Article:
“Okay, Hebrews. Build Me a Tabernacle, and put into it an ark, menorah, altars, skins, vessels. Those who serve there should wear such-and-such clothes, and the high priest must have his own unique eight-part wardrobe.”

That, in a nutshell, is the summary of the two Torah portions of Terumah and Tetzaveh.

Following them come the next set of two portions, Vayakhel and Pekudei, which relate how the Jews followed the commandments and prepared the Temple for G‑d. Perfect.

If only things made so much sense. Alas, we have a problem.

Between these two sets of two, there appears another portion that has absolutely nothing to do with building G‑d’s home. On the contrary! Ki Tisa describes an event which is the antithetical theme of building a home for the L‑rd—the sin of the Golden Calf, G‑d’s anger, and the consequent plague and punishments.

How did golden calves manage to enter in middle of the most holy story describing the building of an earthly home for Almighty G‑d? Kind of a bad idea for a halftime show, don’t you think? Between planning and building the Temple, we’ll discuss tablet smashing, idolatry, adultery, and a bunch of other fiascos. What a plan!

Do you want to hear the answer that the Lubavitcher Rebbe, Rabbi Menachem Mendel Schneersohn, of righteous memory, gave to this question just nine days before his stroke in 1992? You might say that the answer he presented is apropos to our situation. You decide.

The world beats to a three-string sequence. Every plan and goal happens in three stages. First comes the plan, then comes the implementation of the plan, and then comes the ultimate reward and benefit from the project.

Example: First you plan your business with the end goal in mind. Then you run your business. Then you (hopefully) reap the profit. High, low, high.

Stage 1 is beautiful, idyllic, rosy, heartwarming. “Oh, how stunning will everything be once my plan is put into action!” Alas, this is still in the dream stage. It’s only the potential for success.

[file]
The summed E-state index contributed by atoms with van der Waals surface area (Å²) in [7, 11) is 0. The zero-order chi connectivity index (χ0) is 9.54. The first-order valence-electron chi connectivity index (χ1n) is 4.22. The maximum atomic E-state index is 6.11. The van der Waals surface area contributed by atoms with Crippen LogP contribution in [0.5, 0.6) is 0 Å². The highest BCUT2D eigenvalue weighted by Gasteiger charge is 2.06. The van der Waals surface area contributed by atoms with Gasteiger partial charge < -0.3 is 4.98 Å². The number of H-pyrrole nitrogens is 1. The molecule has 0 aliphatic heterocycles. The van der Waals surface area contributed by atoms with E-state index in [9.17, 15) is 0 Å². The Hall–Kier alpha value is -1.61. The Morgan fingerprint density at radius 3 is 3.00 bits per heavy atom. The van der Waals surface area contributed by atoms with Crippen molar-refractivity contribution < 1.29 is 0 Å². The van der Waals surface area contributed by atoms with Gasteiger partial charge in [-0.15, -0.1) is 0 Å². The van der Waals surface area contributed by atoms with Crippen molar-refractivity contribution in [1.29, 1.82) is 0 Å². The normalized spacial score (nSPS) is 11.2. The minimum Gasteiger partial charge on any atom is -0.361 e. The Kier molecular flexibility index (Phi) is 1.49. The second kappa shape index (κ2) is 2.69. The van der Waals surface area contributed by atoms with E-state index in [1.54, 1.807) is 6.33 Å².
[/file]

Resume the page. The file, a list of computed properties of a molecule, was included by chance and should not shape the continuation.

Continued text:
It is only once we enter stage 2 that we are taking real steps towards the end line. You can reach the real high only if you went through the low. You can climb Mt. Everest only if you climb Mt. Everest. You can have a productive day only if you go out and be productive. You can only become a doctor if you b‑e‑c‑o‑m‑e (10+ long years) a doctor.

In Ki Tisa we read of all three stages. We read of the giving of the first tablets by G‑d to a perfect nation. Then the Jews sin—they enter the “real life” of struggle, mistakes and imperfection. Then and only then do we move to big stage: the second set of tablets, the concept of repentance, G‑d revealing the 13 attributes of mercy, and the beautiful shine and radiance of the face of Moses. This would’ve not been revealed if we stayed in the idyllic stage.

G‑d set up a system where you must drop to reach the top. Perfection is achieved by imperfection.

Our home for Him is built by amateur builders, crooky contractors and wannabe architects. We might stumble, tumble, crumble or fumble, but we keep on trying. We live up to our mistakes and we commit to do better next time. And G‑d loves that.

Of course, this doesn’t legitimize sin. Heaven forbid. But once the deed is done, it must serve as the thrust that will launch us into the orbit of G‑d. Let every descent serve as step up to achieve our lifetime goal of making the entire world a home for Him.

So that is why we read of idolatry in middle of building G‑d’s home. Because the road to heaven is paved with bad intentions—and repentance!